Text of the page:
Metta World Peace Greets Police in Cookie Monster Pajamas

Zach BuckleyNational NBA Featured ColumnistFebruary 21, 2013

BOSTON, MA - FEBRUARY 7: Metta World Peace #15 of the Los Angeles Lakers folds his hands over his head following a change in possession against the Boston Celtics during the game on February 7, 2013 at TD Garden in Boston, Massachusetts. NOTE TO USER: User expressly acknowledges and agrees that, by downloading and or using this photograph, User is consenting to the terms and conditions of the Getty Images License Agreement. (Photo by Jared Wickerham/Getty Images)
Jared Wickerham/Getty Images

A silent showing at the NBA trade deadline was supposed to quiet the drama surrounding the Los Angeles Lakers.

The immediate futures of Pau Gasol and Dwight Howard were settled. For now, at least.

Basketball finally returned as the focus for a franchise that spent the first three-plus months of the season free-falling from preseason favorites to likely lottery participants.

But leave it to Metta World Peace do what he does best—bring an element of the bizarre.

Early Tuesday morning, World Peace was awakened by his son who told him that police were waiting outside his door, he told Melissa Rohlin of the Los Angeles Times. Police had surrounded his condo complex in responding to a call about three armed men who had "taken over" his building.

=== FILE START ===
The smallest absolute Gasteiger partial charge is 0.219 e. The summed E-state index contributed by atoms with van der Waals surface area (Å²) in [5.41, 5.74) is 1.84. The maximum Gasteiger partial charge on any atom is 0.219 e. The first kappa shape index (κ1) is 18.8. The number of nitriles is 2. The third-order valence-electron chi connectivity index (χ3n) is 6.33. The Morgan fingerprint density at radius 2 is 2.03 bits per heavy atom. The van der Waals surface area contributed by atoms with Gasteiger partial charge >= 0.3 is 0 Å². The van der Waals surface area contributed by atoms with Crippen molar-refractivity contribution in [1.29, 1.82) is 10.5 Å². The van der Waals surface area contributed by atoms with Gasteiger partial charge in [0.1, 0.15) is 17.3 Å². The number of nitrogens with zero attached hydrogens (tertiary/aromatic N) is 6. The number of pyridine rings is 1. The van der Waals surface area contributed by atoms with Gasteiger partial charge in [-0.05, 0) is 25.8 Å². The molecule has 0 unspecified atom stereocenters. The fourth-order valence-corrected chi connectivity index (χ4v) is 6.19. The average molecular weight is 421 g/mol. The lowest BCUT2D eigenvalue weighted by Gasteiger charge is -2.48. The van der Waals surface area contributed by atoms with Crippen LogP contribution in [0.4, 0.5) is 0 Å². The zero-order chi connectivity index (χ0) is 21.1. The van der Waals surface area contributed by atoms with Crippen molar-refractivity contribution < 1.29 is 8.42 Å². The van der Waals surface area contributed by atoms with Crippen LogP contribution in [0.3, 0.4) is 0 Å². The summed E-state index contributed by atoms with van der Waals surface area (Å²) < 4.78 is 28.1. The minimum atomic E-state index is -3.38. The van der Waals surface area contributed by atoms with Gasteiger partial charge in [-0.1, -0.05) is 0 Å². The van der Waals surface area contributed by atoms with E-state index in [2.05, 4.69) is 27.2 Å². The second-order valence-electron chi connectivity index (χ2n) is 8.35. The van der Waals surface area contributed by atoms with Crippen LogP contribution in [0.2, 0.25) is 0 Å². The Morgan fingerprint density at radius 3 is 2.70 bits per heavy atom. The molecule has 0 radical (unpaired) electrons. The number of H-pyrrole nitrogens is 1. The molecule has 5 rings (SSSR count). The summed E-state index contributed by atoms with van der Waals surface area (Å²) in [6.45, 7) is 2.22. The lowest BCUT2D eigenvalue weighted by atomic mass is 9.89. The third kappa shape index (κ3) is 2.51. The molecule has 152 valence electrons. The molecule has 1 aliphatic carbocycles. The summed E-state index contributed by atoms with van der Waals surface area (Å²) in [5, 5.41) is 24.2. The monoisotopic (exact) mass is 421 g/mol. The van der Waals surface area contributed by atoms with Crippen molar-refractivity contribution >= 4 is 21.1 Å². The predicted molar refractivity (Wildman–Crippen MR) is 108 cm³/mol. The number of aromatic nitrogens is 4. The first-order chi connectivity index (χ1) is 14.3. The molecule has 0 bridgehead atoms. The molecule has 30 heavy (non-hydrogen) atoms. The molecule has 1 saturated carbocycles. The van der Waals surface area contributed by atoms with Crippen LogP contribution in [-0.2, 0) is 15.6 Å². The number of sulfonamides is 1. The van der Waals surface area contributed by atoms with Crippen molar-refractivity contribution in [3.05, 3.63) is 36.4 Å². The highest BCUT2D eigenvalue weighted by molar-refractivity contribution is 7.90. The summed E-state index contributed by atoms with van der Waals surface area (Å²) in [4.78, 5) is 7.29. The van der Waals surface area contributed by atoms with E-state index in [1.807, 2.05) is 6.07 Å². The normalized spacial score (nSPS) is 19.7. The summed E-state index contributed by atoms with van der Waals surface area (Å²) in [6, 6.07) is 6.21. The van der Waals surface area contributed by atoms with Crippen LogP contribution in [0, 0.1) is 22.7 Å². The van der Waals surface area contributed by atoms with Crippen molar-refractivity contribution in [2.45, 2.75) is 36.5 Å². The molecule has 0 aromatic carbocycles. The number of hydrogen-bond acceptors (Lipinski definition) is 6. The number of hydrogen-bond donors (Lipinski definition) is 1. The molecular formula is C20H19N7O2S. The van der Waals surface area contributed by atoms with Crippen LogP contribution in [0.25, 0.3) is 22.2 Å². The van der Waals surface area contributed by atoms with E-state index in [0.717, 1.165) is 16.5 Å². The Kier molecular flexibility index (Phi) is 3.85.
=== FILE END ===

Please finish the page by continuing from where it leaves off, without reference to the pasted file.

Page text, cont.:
Still rising from his slumber, it took him a minute to catch his bearings. "At first when I seen the police, I was like, 'What the hell is going on?'" said World Peace. 

Venturing outside of his home, he threw on a pair of pajamas (Cookie Monster ones, naturally). He accompanied the police downstairs where they had already handcuffed five suspects.

World Peace said he was all too ready to help in any way he could: "I just got finished watching Zero Dark Thirty or whatever that movie is. I'm like, 'I'm dreaming, I'm dreaming. Is there a terrorist in the building? Do y'all need my help?'"

The chaotic scene greeting him outside certainly seemed fit for a Hollywood script.

"Like 20 cops' cars are outside, like 10 more police," he said. "My brother had his hands behind his back and [there were] helicopters. The whole Wilshire [Blvd.] was shut down. The street shut down. No cars nowhere."

As it turned out, there was a reason the event had a bit of a cinematic feel.

Those "suspects" were no more than actors in a movie being produced by World Peace's production company, Artest Media Group. The actors reportedly had two fake 9-millimeter guns and a fake shotgun for a scene they'd been rehearsing, and they had been playing with the fake weapons outside of the building after rehearsal.

Once the situation was clarified, the parties enjoyed a laugh. Somehow, holding up 20-plus police cars, helicopters and closing off a main street, L.A.'s Wilshire Boulevard, at taxpayers' expense for a massively overblown misunderstanding was far more hilarious than it sounds.

Considering World Peace was involved in the situation, it somehow seems uneventful. Well, as uneventful as a horde of police responding to a call about armed assailants can be.

If this involved any other player in the league, perhaps it never even bears mentioning. I'll go out on a limb here and guarantee that the story at least wouldn't involve Cookie Monster pajamas.

But it does involve World Peace.

And it's possibly my favorite basketball story of the year.